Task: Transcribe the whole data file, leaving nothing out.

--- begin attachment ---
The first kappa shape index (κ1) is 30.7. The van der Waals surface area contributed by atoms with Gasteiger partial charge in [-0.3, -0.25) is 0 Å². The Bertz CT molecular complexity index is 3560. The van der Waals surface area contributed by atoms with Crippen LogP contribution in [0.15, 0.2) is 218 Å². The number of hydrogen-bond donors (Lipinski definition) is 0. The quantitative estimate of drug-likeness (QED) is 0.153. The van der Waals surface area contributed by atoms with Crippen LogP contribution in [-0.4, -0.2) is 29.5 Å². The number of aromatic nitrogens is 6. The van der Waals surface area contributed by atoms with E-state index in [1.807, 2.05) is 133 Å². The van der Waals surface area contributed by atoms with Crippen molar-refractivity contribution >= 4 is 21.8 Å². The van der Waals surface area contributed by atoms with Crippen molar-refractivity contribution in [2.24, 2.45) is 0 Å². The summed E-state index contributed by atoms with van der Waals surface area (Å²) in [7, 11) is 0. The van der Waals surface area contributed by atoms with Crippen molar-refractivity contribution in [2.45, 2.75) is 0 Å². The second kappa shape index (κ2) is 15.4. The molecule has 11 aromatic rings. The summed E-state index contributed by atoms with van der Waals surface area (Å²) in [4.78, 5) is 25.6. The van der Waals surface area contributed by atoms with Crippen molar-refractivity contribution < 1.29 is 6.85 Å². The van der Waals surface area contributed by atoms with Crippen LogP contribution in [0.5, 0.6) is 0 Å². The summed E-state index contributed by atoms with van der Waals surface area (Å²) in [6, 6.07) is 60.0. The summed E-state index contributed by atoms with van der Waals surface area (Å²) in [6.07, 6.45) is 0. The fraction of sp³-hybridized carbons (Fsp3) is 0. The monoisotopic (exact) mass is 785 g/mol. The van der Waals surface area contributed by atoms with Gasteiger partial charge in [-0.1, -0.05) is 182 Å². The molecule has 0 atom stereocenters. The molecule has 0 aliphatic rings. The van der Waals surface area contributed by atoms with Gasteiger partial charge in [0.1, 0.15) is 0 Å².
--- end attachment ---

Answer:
The first kappa shape index (κ1) is 30.7. The van der Waals surface area contributed by atoms with Gasteiger partial charge in [-0.3, -0.25) is 0 Å². The Bertz CT molecular complexity index is 3560. The van der Waals surface area contributed by atoms with Crippen LogP contribution in [0.15, 0.2) is 218 Å². The number of hydrogen-bond donors (Lipinski definition) is 0. The quantitative estimate of drug-likeness (QED) is 0.153. The van der Waals surface area contributed by atoms with Crippen LogP contribution in [-0.4, -0.2) is 29.5 Å². The number of aromatic nitrogens is 6. The van der Waals surface area contributed by atoms with E-state index in [1.807, 2.05) is 133 Å². The van der Waals surface area contributed by atoms with Crippen molar-refractivity contribution >= 4 is 21.8 Å². The van der Waals surface area contributed by atoms with Crippen molar-refractivity contribution in [2.24, 2.45) is 0 Å². The summed E-state index contributed by atoms with van der Waals surface area (Å²) in [7, 11) is 0. The van der Waals surface area contributed by atoms with Crippen molar-refractivity contribution in [2.45, 2.75) is 0 Å². The second kappa shape index (κ2) is 15.4. The molecule has 11 aromatic rings. The summed E-state index contributed by atoms with van der Waals surface area (Å²) in [4.78, 5) is 25.6. The van der Waals surface area contributed by atoms with Crippen molar-refractivity contribution < 1.29 is 6.85 Å². The van der Waals surface area contributed by atoms with Crippen LogP contribution in [0.5, 0.6) is 0 Å². The summed E-state index contributed by atoms with van der Waals surface area (Å²) in [6, 6.07) is 60.0. The summed E-state index contributed by atoms with van der Waals surface area (Å²) in [6.07, 6.45) is 0. The fraction of sp³-hybridized carbons (Fsp3) is 0. The monoisotopic (exact) mass is 785 g/mol. The van der Waals surface area contributed by atoms with Gasteiger partial charge in [-0.1, -0.05) is 182 Å². The molecule has 0 atom stereocenters. The molecule has 0 aliphatic rings. The van der Waals surface area contributed by atoms with Gasteiger partial charge in [0.1, 0.15) is 0 Å².